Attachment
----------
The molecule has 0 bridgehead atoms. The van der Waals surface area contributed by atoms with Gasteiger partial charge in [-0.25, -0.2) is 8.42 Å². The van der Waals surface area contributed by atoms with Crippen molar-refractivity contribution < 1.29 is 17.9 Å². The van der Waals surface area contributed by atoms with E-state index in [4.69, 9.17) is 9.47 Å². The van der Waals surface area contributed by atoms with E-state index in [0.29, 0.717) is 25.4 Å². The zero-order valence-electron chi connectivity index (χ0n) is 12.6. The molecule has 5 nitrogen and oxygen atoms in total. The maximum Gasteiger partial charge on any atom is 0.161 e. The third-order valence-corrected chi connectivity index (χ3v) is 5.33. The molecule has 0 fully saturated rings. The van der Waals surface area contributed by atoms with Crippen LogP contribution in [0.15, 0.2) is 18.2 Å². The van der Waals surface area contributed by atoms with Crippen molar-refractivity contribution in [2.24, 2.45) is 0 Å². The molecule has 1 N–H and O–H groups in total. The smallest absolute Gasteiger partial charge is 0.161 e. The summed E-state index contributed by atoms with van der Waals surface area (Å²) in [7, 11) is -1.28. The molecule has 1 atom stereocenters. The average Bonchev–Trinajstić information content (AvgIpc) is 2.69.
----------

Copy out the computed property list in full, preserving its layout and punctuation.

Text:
The molecule has 0 bridgehead atoms. The van der Waals surface area contributed by atoms with Gasteiger partial charge in [-0.25, -0.2) is 8.42 Å². The van der Waals surface area contributed by atoms with Crippen molar-refractivity contribution < 1.29 is 17.9 Å². The van der Waals surface area contributed by atoms with E-state index in [4.69, 9.17) is 9.47 Å². The van der Waals surface area contributed by atoms with E-state index in [0.29, 0.717) is 25.4 Å². The zero-order valence-electron chi connectivity index (χ0n) is 12.6. The molecule has 5 nitrogen and oxygen atoms in total. The maximum Gasteiger partial charge on any atom is 0.161 e. The third-order valence-corrected chi connectivity index (χ3v) is 5.33. The molecule has 0 fully saturated rings. The van der Waals surface area contributed by atoms with Crippen LogP contribution in [0.15, 0.2) is 18.2 Å². The van der Waals surface area contributed by atoms with Crippen molar-refractivity contribution in [2.24, 2.45) is 0 Å². The molecule has 1 N–H and O–H groups in total. The smallest absolute Gasteiger partial charge is 0.161 e. The summed E-state index contributed by atoms with van der Waals surface area (Å²) in [7, 11) is -1.28. The molecule has 1 atom stereocenters. The average Bonchev–Trinajstić information content (AvgIpc) is 2.69.